There wasn’t tons of crowd support, and the course wasn’t particularly scenic, but I still enjoyed it. You run along the sea for a good chunk of it, and the part through the golf course is pretty. Running through the neighborhoods is fun; people are out in the bathrobes with their coffees, kids, and dogs, giving out high-fives.

The end of the race was kind of a mess. I ended as the 5k and 10k races were getting ready to start and the finishing area was jam-packed with people.

The morning of the race was unseasonably warm. I was expecting to be cold standing there in shorts and a tank top at 5:30 am, but I was sadly comfortable. I knew that meant I’d get hot quickly during the race, which unfortunately proved to be true. Thank god for those aid stations with water bottles; I also drank all the water in my hydration belt. When I finished I had crusty salt in my eyebrows.

In summary, the race was disorganized, but it was fun and you could tell the race organizers were trying really hard to make it as good as possible. I think in the years to come it will only get better!

On getting scuba certified

The world looks different from 50 feet under water

That’s right, I am now a PADI open water scuba diver! For me, it’s a pretty big deal. I was really nervous and hesitant, primarily since scuba diving goes against one of my main survival instincts: sinking is bad.

Maybe a year before we were scheduled to arrive in Muscat, Nate said the one thing he really wanted to do was get scuba certified.  My response was a half-hearted “Okay….” and I kind of hoped he would forget about it. But every time someone asked us about moving to Oman, Nate would talk about how excited he was to get scuba certified and I would usually smile wanly and say, “Well, it’s something I’m really scared to do, so I guess that means I should give it a try.” (And in the meantime, I still kept hoping Nate would forget or get too busy or something.)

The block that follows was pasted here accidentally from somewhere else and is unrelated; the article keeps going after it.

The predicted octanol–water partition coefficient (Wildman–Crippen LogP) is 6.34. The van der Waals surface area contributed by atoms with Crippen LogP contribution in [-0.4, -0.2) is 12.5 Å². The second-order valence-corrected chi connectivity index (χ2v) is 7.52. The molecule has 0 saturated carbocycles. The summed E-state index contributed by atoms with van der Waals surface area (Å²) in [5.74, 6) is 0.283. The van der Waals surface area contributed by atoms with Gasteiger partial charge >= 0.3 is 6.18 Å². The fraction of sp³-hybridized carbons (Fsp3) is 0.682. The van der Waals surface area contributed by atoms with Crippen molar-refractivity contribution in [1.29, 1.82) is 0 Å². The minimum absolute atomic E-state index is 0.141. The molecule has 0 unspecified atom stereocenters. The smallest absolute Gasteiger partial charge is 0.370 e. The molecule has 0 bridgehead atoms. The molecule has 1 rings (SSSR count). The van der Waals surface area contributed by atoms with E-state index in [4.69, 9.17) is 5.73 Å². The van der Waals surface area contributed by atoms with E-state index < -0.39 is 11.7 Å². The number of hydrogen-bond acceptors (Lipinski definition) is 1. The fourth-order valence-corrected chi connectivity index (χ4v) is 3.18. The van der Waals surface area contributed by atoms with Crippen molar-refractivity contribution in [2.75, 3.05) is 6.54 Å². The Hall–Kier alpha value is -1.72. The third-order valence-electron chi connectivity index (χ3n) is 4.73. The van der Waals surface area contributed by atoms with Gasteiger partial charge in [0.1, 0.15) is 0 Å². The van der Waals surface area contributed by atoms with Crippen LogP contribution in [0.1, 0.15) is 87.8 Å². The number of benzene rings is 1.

Fast-forward to Nate’s first day at the embassy here. He came home and immediately said, “I already got a recommendation for a dive shop to use for our scuba qualification!”

Well, shit.

Fast-forward maybe another month or so and I had gone on a few snorkeling trips. The one big conclusion I drew from snorkeling was that if I really wanted to see anything, I’d need to learn how to scuba dive. The water is deep in the reefs here and everything interesting is usually pretty far below. I met one of the dive instructors on a snorkel trip and he seemed like a cool dude, and I was slowly starting to come around to the idea of scuba diving. Nate said he wanted to get scuba certified for his birthday, so I decided it was time to bite the bullet and just do it.

A tiny anemone with some tiny clownfish

We decided to use the local branch of EuroDivers, and it was a great experience. EuroDivers came highly recommended because they have no minimum class size and the instructors take their time with the students and don’t rush you through anything.  We did the online theory portion at home, and then we had 3 diving sessions. For the first diving session we were in a swimming pool, the second time we did two dives off a beach, and for the third and final session we did two dives off a boat.